R.V. and Marlene Kuser

R.V. and Marlene Kuser have co-authored “Weight A Minute: Lessons a Family Learns Thru the Gift of Autism.” R.V. Kuser, who lives with autism, is on a quest for ways to overcome misconceptions about “differently abled individuals — to let everyone know, we CAN do anything.”

In their recently released fictional book “Weight A Minute - Lessons a Family Learns Thru the Gift of Autism,” R.V. Kuser and his wife Marlene Kuser introduce the Weight family of Winston-Salem.

The family of five consists of the parents and three children – ages 8 to 12. The main character in the book is 10-year-old Randy, the middle child who lives with autism spectrum disorder. It's a young adult book for readers of all ages, the Kusers say.

Randy navigates a world that R.V. understands so well because he experiences autism.

“I took the basic experience of my life,” R.V. said of the new book. “In my childhood, I was nonverbal. ... Because of the fact that the state wanted to have me institutionalized, I had to learn coping skills through occupational therapy.”

Randy’s siblings in the book represent other dimensions of R.V.

The book is basically about how Randy learns to support his family after all the support they have given him.

“He helps them with certain observations and he becomes the hero of the whole story,” R.V. said.

Originally from New Jersey, the Kusers moved to Winston-Salem 11 years ago.

R.V. has worked as a consultant for The Special Children’s School in Winston-Salem and various schools in Guilford County. While in New Jersey, he was an assistant teacher from preschool to 12th grade at the Freehold Borough School System for 10 years and has worked with the East Brunswick Adult Education Program for Persons with a Mental Disability.

Today, he is primarily a disability advocate. He and Marlene are members of several local advocacy groups for the disabled.

R.V.’s first book “Challenged But Not Defeated – Strategies for Coping with Autism and Schizophrenia” was a solo effort. The nonfiction book details the strategies he has developed through his lifelong quest to overcome personal difficulties with communication, behavior and cognitive perception.

Marlene is a multi-media artist whose works include jewelry and hand-dyed scarves. She also teaches in the metals department at Sawtooth School for Visual Art.

One of her biggest contributions to the book is Stacy, the family dog.

“Stacy talks, kind of,” Marlene said laughing. “I actually think Stacy is me.”

Q: How would you describe your art?

Answer: R.V. – Literary human-interest stories. I enjoy telling stories of all kinds. I have also written short stories. Mostly, I like writing stories that help broaden a person's perspective of themselves.

Marlene – For jewelry, a student in my jewelry class asked me, “How do you design your pieces”? My answer – “The beads speak to me.” It depends on how many beads of one kind, shape, size, etc. there are and where they look the best.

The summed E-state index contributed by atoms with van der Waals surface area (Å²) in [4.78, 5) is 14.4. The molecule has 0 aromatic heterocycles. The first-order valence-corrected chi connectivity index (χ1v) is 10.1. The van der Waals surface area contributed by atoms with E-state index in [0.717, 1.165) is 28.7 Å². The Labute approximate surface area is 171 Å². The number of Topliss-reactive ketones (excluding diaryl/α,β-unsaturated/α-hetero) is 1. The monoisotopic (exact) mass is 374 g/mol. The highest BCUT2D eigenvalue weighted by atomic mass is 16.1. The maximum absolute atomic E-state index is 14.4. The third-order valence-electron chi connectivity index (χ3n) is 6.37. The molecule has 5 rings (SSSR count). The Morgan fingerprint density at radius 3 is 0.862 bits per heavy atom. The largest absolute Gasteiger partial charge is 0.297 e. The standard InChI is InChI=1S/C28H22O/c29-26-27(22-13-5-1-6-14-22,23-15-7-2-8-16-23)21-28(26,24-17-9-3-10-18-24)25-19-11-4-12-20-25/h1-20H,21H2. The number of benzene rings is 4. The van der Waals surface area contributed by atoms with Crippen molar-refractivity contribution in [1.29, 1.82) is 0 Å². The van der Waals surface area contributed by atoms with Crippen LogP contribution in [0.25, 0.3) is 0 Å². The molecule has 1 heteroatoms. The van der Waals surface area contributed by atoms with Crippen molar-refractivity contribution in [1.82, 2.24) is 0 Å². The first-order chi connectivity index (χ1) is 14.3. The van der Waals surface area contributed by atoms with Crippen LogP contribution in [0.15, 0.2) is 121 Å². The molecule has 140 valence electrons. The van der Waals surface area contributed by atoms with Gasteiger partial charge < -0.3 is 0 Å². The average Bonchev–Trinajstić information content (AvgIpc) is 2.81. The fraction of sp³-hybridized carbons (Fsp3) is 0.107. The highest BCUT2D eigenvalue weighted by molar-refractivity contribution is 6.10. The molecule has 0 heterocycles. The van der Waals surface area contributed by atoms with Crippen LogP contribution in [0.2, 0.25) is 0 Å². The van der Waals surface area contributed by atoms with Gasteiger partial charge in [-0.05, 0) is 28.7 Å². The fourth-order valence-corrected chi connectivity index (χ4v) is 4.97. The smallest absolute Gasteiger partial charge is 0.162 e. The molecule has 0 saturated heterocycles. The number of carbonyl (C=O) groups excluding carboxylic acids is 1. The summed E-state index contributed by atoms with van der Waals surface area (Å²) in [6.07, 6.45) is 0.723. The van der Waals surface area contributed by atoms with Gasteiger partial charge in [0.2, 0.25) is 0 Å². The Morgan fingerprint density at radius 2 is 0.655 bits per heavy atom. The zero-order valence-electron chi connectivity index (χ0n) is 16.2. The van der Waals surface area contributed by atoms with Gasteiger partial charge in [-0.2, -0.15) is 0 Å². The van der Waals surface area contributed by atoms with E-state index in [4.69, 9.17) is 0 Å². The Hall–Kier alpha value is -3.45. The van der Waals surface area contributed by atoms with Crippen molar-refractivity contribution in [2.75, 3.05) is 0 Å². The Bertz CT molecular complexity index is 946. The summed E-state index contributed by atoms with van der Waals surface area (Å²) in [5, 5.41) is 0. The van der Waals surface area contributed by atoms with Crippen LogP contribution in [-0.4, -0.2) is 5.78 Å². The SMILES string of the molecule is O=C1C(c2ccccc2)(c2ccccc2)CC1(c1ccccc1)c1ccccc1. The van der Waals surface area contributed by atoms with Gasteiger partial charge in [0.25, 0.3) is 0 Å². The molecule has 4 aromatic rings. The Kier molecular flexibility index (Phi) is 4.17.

Q: How have you evolved as an artist?

Answer: R.V. – Because I became involved in advocacy work it has given me a greater knowledge and appreciation of the autism and the mental health community – my community – a community of tremendous abilities.

Marlene – I never liked writing in school, but now I realize it was the subject of the report. I write about things that are of interest to me.

Q: Who has influenced your art?

Answer: R.V. –  Marlene is my greatest inspiration with all my literary works. She was the guiding force that led me to write my first book. She is my continued support with all my literary works. I love her to no end.

Marlene – R.V. is my biggest fan. He always sees the positive in everything and everyone.

Q: What is your biggest challenge?

Answer: R.V. – My biggest challenge has been and always will be getting past my personal history living with autism. That means moving past my difficulties, accepting who I am - knowing that it is okay to be different.

Marlene – I am way too hard on myself. I have an image of what my final piece will look like. When it is not working out, sometimes it throws me off.

Q: What does art do for you?

Answer: R.V. – Writing gives me a sense of peace and calm. Also, structure and balance. It allows me to feel a sense of completion and satisfaction in the world that for me is a little chaotic and hard to understand at times.

Marlene – I can get lost in “my creative mind” and time seems to fly.

Q: Any advice for other artists?

Answer: R.V. – For people who enjoy writing or any art form, but are not sure how to pursue their art, think about it solely as something that makes you feel good and do it solely because you like it. Take it one step at a time and then see where it goes from there. Express what you feel – no one knows your art better than you. Enjoy!

Marlene – Ditto.

Fran Daniel writes about artists — visual, musical, literary and more — weekly in relish. Send your story ideas to fdaniel@wsjournal.com or call 336-727-7366.

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